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California Prop 64 vs. Prop 56: TV commercials for weed and a huge e-cig tax

California is often viewed as one of the most liberal states in the union, except when it comes to e-cigarettes and vaping.  With the November 8 election just 42 days away, voters in The Golden State will be passing judgment on two very controversial ballot initiatives.  The first is Prop 64, which would legalize the cultivation, use, sale, and possession of recreational marijuana.  The second is Prop 56, which would place a $2 per-pack tax increase on tobacco cigarettes and a nearly 70% tax increase on e-cigs and vaping products.

Prop 64: TV commercials for weed

Several legal experts have taken a deeper look into the wording of Prop 64 and discovered that the guidelines for legalized recreational marijuana are extremely slack. Unlike the FDA deeming regulations which the federal government markets as public health legislation to target teen smoking, Prop 64 provides very little provisions that allow for public education efforts of smoking weed.  In fact, if Prop 64 passes, Californians might be witnessing TV commercials and magazine advertisements for their favorite cannabis products within days after the election. 

The marijuana industry:  How did they do that?

The last TV commercial for a tobacco cigarette took place on December 31, 1970 at 11:59 p.m. during The Tonight Show.  This is all thanks to the Public Health Cigarette Smoking Act of 1970.  And because e-cigs are deemed as “tobacco products” by the FDA, it is currently illegal to air a television advertisement for a vaping product, as well.  But marijuana is not tobacco.  So weed gets a pass, at least in California.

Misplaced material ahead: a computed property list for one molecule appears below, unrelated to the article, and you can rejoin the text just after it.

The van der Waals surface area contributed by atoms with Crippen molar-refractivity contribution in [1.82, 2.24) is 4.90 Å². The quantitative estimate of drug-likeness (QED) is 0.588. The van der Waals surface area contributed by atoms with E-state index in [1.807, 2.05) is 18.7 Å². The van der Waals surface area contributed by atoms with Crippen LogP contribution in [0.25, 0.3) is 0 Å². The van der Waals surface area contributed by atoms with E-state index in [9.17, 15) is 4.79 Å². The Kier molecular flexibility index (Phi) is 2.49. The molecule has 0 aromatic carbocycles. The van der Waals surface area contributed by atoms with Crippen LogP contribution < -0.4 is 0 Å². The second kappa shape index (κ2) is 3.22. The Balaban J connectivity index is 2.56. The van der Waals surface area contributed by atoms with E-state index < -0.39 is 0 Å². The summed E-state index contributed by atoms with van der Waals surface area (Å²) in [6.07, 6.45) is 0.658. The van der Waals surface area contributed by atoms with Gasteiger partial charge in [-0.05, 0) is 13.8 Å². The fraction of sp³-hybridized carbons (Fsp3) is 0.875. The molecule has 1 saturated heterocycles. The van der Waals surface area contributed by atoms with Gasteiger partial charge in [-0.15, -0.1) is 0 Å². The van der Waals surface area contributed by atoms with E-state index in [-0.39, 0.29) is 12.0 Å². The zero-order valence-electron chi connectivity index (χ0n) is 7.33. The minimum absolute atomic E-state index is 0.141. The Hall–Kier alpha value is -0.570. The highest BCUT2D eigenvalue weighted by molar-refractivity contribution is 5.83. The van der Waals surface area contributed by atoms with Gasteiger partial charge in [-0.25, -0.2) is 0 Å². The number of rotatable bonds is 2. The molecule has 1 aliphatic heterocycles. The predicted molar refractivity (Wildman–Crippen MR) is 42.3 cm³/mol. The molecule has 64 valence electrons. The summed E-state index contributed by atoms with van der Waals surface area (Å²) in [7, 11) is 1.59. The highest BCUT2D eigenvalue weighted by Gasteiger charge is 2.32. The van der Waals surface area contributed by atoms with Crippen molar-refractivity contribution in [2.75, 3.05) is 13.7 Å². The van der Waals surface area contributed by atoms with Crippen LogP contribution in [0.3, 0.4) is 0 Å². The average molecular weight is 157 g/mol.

The vaping industry may have made one very crucial mistake in its early infancy.  By naming their products “electronic cigarettes,” manufacturers have accidentally lumped themselves into the same group as Big Tobacco’s R.J Reynolds and Phillip Morris.   The vaping industry’s reasoning, at first, was to boost the public visibility of their products as a smoking cessation tool.  But in the long term, it seems to be backfiring.

Prop 56: Paying for the sins of Big Tobacco

Unfortunately, every time that new legislation is passed targeting tobacco cigarettes, e-cigs and vaping products also pay the price.  This is the case with Prop 56.  If passed, California retailers get a double-whammy of government regulation – a new 70% e-cig tax and the recently announced FDA deeming regulations announced last May.

Meanwhile, legalized marijuana is shooting straight to the top of public acceptance with seemingly very few obstacles in its path, compared to vaping.  As e-cigs continue to be viewed by the American People as a dirty, nasty, ‘uncool’ extension of conventional tobacco, many in the vaping community are looking at the growing public support for legalized weed and wondering, “How’d they do that?”


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